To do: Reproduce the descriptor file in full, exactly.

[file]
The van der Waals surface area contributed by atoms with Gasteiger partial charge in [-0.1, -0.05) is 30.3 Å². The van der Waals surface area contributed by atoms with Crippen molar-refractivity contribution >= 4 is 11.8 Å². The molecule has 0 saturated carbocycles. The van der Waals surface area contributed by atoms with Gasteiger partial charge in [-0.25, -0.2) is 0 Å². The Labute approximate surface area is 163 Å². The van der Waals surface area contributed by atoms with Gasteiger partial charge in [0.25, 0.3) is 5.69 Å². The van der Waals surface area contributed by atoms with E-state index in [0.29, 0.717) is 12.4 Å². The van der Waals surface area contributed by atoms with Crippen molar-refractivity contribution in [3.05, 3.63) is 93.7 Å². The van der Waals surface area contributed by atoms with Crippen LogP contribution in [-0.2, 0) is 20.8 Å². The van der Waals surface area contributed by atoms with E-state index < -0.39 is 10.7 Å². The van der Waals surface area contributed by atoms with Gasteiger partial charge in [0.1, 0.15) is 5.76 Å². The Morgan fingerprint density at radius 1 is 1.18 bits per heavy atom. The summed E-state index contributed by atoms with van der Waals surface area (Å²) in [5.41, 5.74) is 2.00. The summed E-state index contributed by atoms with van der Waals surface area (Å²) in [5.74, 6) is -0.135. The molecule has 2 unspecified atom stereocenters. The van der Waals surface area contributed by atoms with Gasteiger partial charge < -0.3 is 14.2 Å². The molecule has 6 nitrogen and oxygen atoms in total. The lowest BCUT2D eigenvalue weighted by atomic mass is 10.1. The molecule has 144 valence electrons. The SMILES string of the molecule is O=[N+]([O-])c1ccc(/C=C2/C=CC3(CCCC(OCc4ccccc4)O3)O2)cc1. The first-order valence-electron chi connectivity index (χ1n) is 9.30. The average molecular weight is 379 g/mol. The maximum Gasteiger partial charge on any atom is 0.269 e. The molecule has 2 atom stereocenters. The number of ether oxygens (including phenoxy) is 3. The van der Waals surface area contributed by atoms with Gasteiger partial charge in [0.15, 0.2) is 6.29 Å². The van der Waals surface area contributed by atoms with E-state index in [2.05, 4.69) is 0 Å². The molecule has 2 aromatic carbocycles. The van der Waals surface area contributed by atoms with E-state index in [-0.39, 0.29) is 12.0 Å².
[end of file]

The van der Waals surface area contributed by atoms with Gasteiger partial charge in [-0.1, -0.05) is 30.3 Å². The van der Waals surface area contributed by atoms with Crippen molar-refractivity contribution >= 4 is 11.8 Å². The molecule has 0 saturated carbocycles. The van der Waals surface area contributed by atoms with Gasteiger partial charge in [-0.25, -0.2) is 0 Å². The Labute approximate surface area is 163 Å². The van der Waals surface area contributed by atoms with Gasteiger partial charge in [0.25, 0.3) is 5.69 Å². The van der Waals surface area contributed by atoms with E-state index in [0.29, 0.717) is 12.4 Å². The van der Waals surface area contributed by atoms with Crippen molar-refractivity contribution in [3.05, 3.63) is 93.7 Å². The van der Waals surface area contributed by atoms with Crippen LogP contribution in [-0.2, 0) is 20.8 Å². The van der Waals surface area contributed by atoms with E-state index < -0.39 is 10.7 Å². The van der Waals surface area contributed by atoms with Gasteiger partial charge in [0.1, 0.15) is 5.76 Å². The Morgan fingerprint density at radius 1 is 1.18 bits per heavy atom. The summed E-state index contributed by atoms with van der Waals surface area (Å²) in [5.41, 5.74) is 2.00. The summed E-state index contributed by atoms with van der Waals surface area (Å²) in [5.74, 6) is -0.135. The molecule has 2 unspecified atom stereocenters. The van der Waals surface area contributed by atoms with Gasteiger partial charge < -0.3 is 14.2 Å². The molecule has 6 nitrogen and oxygen atoms in total. The lowest BCUT2D eigenvalue weighted by atomic mass is 10.1. The molecule has 144 valence electrons. The SMILES string of the molecule is O=[N+]([O-])c1ccc(/C=C2/C=CC3(CCCC(OCc4ccccc4)O3)O2)cc1. The first-order valence-electron chi connectivity index (χ1n) is 9.30. The average molecular weight is 379 g/mol. The maximum Gasteiger partial charge on any atom is 0.269 e. The molecule has 2 atom stereocenters. The number of ether oxygens (including phenoxy) is 3. The van der Waals surface area contributed by atoms with Gasteiger partial charge in [0.15, 0.2) is 6.29 Å². The van der Waals surface area contributed by atoms with E-state index in [2.05, 4.69) is 0 Å². The molecule has 2 aromatic carbocycles. The van der Waals surface area contributed by atoms with E-state index in [-0.39, 0.29) is 12.0 Å².